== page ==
Matteo Renzi, who will fight for his re-election as leader of the Democratic Party on April 30, has been weakened by defeat in a December constitutional referendum which led to his resignation as premier. His party has split with rivals challenging him for the leadership, and leftist dissidents abandoning it. The government of Premier Paolo Gentiloni, a Renzi ally and Democratic Party member, now rests on a more fragile parliamentary majority... "If the investigation goes ahead, it will surely hurt Matteo Renzi's prospects even if he has nothing to do with it," said Sergio Fabbrini, director of the school of government at Luiss University in Rome.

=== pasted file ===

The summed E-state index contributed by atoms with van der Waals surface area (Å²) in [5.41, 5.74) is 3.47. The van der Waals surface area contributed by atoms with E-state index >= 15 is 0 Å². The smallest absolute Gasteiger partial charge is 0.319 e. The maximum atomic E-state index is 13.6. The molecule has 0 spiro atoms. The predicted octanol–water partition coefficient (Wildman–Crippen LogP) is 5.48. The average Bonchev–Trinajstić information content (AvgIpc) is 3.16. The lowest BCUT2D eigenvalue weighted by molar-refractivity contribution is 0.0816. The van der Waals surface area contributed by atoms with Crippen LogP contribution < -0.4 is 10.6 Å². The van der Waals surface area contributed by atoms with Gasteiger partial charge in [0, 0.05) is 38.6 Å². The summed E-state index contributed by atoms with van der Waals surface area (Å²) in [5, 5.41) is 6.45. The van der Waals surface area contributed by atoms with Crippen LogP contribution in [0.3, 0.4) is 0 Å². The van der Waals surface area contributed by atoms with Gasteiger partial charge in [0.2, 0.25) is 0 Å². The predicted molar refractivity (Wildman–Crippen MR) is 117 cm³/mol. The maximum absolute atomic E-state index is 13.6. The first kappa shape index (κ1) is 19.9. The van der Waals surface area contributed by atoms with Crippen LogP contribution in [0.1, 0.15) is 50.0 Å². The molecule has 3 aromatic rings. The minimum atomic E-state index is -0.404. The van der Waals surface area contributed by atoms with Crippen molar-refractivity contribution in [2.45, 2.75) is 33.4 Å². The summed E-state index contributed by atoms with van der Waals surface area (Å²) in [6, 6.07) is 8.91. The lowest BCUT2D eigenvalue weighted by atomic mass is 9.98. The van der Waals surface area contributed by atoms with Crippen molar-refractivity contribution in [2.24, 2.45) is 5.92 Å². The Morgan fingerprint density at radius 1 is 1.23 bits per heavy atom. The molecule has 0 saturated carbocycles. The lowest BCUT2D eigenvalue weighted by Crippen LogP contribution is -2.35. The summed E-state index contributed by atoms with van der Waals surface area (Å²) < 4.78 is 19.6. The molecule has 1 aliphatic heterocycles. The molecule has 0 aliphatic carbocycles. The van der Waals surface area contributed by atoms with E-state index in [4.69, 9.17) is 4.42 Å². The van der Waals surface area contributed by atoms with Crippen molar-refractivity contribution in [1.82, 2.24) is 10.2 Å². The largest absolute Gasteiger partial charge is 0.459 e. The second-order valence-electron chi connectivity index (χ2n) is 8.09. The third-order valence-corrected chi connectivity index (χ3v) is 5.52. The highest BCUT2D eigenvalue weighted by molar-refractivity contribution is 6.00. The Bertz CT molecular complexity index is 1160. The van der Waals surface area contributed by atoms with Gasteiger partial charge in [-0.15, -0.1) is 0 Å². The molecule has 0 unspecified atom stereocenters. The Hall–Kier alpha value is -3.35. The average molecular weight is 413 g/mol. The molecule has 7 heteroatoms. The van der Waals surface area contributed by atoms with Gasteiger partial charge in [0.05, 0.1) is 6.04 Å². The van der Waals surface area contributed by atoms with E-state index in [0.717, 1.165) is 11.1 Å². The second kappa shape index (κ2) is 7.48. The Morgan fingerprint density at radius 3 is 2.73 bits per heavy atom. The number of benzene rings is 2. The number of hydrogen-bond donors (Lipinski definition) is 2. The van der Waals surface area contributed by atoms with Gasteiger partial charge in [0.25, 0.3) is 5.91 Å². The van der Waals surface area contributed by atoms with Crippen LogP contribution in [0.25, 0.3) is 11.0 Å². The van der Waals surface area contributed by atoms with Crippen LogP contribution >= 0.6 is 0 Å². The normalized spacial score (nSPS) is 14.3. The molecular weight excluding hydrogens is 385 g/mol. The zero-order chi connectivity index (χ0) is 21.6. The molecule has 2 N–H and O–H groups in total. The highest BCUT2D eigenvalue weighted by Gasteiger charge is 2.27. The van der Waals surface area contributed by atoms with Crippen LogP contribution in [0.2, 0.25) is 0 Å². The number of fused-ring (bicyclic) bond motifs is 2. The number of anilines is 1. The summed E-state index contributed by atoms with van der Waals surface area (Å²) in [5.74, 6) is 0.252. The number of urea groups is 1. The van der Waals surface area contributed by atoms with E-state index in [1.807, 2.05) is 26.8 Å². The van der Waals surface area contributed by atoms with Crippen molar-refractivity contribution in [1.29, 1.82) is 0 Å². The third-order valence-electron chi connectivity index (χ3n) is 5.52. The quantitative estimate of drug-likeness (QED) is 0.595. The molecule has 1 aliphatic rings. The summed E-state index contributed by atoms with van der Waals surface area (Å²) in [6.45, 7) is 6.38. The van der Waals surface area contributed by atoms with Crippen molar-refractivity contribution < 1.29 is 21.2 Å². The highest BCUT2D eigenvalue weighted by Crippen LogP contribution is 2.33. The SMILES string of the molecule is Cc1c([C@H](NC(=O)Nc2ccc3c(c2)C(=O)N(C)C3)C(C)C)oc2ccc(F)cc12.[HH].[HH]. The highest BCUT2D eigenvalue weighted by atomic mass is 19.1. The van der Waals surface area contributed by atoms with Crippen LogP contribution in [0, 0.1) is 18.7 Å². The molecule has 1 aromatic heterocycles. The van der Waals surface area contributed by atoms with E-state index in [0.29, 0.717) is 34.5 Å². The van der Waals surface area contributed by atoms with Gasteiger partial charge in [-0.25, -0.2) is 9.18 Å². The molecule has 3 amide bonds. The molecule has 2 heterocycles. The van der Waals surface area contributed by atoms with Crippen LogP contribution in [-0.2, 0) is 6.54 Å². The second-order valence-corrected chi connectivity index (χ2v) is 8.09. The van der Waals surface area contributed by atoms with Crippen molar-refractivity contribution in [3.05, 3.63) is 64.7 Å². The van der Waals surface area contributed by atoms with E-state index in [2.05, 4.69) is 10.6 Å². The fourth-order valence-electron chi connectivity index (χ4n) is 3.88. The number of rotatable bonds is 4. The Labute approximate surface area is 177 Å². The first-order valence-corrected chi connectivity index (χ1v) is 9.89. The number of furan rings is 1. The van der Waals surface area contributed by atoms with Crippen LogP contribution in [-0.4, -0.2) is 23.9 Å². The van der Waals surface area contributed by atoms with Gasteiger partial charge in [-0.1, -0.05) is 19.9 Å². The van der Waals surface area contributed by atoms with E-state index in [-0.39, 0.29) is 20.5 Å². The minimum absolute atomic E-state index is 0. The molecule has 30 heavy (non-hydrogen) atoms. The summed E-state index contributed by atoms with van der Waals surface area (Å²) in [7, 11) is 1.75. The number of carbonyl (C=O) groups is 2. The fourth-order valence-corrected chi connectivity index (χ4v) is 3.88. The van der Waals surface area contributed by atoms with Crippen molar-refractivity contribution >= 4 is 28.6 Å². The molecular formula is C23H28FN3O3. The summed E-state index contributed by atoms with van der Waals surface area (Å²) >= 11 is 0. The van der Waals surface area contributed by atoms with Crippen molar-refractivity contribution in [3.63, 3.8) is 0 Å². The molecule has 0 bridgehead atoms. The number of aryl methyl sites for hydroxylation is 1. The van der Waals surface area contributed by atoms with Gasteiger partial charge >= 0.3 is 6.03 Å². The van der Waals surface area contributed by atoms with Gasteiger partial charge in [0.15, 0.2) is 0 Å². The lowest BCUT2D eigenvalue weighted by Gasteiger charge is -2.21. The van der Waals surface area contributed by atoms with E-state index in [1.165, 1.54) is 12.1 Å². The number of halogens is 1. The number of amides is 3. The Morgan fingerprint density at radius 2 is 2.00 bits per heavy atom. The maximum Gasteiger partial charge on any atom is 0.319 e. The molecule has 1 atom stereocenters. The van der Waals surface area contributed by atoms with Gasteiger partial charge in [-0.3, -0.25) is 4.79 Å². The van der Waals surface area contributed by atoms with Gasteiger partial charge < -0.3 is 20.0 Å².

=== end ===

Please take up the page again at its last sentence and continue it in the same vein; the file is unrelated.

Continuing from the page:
The anti-establishment Five Star Movement, which has made denunciations of political corruption one of its main platforms, has seized on the case. It submitted on Thursday a parliamentary vote of no confidence against Sports Minister Luca Lotti, a close ally of Matteo Renzi, which will test the government's majority.


With elections due by early 2018, Five Star has 27.1 percent support against 26.9 percent for the Democratic Party, according to an opinion poll by the Ixe Institute for RAI state television published on Friday. The anti-immigrant Northern League has 12.8 percent, while the Forza Italia party of ex-premier Silvio Berlusconi has 12.7 percent.

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